Richmond Tourism Celebrates its 40th Anniversary

A look back at 40 years of tourism in Richmond 


The year 2020 proved a challenging one for tourism worldwide as restrictions halted travel and recreation. However, Richmond Kentucky Tourism’s story is one of survival and growth. In 2021, the commission celebrates its 40th anniversary. 


“I am so proud of the progress Richmond Tourism has made in the past 40 years,” said executive director  Lori Murphy. “We consider ourselves the front porch of the city and we welcome thousands of visitors each year.  Over the past 40 years, Richmond has become an economic engine for Kentucky tourism, with Madison County ranking in the top 10 for tourism expenditures. Each hotel, attraction, restaurant, retail store, and more play a role in providing the tourism product we provide.”


Richmond Tourism was established in September 1981 by state ordinance, led by first executive director Daniel Bennett. The original Richmond Tourism Information Center opened soon after on N Second St, moving to S. Keeneland Dr. five years later to serve tourists exiting I-75. In 1990, the Tourism Commission merged with the Downtown Revitalization Department and moved offices to City Hall. During that era of tourism, bus tours dominated the vacation market, and print advertising brought major foot traffic. However, Tourism’s focus remains the same: people. 


“Tourism ‘back in the day’ was a different world,” said Terri Johnson, who worked with Bennett in Richmond Tourism from 1985-1987.  “There was no internet, Facebook or Twitter.  But it was great.  People from everywhere would happen into our office and be excited to go exploring.  At the end of the day, tourism, like most businesses, is about relationship building and making people feel glad to be there.”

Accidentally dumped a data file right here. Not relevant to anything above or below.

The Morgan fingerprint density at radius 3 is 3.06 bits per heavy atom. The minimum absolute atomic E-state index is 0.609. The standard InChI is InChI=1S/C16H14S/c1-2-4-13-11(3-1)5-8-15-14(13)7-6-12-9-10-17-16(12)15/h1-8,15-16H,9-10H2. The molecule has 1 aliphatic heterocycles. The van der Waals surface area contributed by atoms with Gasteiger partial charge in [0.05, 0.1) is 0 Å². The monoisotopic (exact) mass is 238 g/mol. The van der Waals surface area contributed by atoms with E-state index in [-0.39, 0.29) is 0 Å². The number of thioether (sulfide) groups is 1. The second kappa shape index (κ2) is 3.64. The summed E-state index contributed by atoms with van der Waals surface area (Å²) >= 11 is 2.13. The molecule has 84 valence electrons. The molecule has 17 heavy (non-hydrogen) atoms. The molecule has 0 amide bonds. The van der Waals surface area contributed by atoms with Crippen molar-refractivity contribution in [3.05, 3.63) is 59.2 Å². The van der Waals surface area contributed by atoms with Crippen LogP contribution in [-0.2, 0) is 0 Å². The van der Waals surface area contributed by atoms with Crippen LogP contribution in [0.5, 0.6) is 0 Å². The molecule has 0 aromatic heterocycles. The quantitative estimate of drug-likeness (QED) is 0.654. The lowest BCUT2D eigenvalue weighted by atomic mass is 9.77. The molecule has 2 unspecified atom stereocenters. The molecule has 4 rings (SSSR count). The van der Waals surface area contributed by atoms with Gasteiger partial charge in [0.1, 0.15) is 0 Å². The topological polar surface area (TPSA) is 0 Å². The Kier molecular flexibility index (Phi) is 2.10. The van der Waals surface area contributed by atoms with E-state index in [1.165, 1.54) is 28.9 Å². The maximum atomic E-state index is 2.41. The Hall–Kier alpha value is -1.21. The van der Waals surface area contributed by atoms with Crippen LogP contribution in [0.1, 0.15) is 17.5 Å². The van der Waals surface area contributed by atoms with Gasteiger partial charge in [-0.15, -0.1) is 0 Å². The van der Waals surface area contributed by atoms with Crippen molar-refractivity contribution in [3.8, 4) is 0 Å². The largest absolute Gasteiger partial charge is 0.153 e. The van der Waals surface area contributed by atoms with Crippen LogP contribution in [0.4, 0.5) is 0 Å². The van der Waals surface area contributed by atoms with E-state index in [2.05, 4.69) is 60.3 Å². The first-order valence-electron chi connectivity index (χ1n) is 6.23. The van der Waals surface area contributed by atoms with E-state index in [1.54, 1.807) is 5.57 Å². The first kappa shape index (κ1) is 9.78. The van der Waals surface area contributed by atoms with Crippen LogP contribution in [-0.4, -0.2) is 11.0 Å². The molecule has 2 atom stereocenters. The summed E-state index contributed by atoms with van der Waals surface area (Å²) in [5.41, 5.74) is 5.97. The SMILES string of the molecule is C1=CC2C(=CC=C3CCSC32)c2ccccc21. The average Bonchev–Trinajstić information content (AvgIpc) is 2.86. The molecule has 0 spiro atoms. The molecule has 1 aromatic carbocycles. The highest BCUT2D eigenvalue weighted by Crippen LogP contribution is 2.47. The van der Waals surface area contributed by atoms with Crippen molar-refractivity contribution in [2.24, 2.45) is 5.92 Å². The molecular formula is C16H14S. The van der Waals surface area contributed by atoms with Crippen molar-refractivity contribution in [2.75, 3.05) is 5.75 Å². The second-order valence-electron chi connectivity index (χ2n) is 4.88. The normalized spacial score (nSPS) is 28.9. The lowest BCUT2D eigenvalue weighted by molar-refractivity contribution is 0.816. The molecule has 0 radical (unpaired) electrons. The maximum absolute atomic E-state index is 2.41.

When the commission outgrew their offices again, the group looked to harness Richmond’s rich history in their workspace.  The city received a grant to renovate the historic Irvinton House on Lancaster Avenue, converting the home into a museum and visitors’ center. Once renovations were complete in 1997, Tourism moved in and stayed there for 20 years. Then in 2018, Tourism purchased the Main Street former home of Brutus J Clay II— businessman, politician, and fifth son of famous abolitionist Cassius Marcellus Clay— to use as a permanent office. 


To commemorate Tourism’s “ruby” anniversary, a Ruby Celebration is scheduled for Fall 2021, Murphy said, with dates and locations to be announced later. 


The challenges of 2020 proved that nothing is set in stone, but those involved with Richmond Tourism, both past and present, remain optimistic. 


“I think the Richmond Tourism team is pretty amazing and the future is very bright,” said Johnson. “Often, tourism doesn’t get the credit it deserves as a real economic engine, but it is vital to the overall brand of our city.”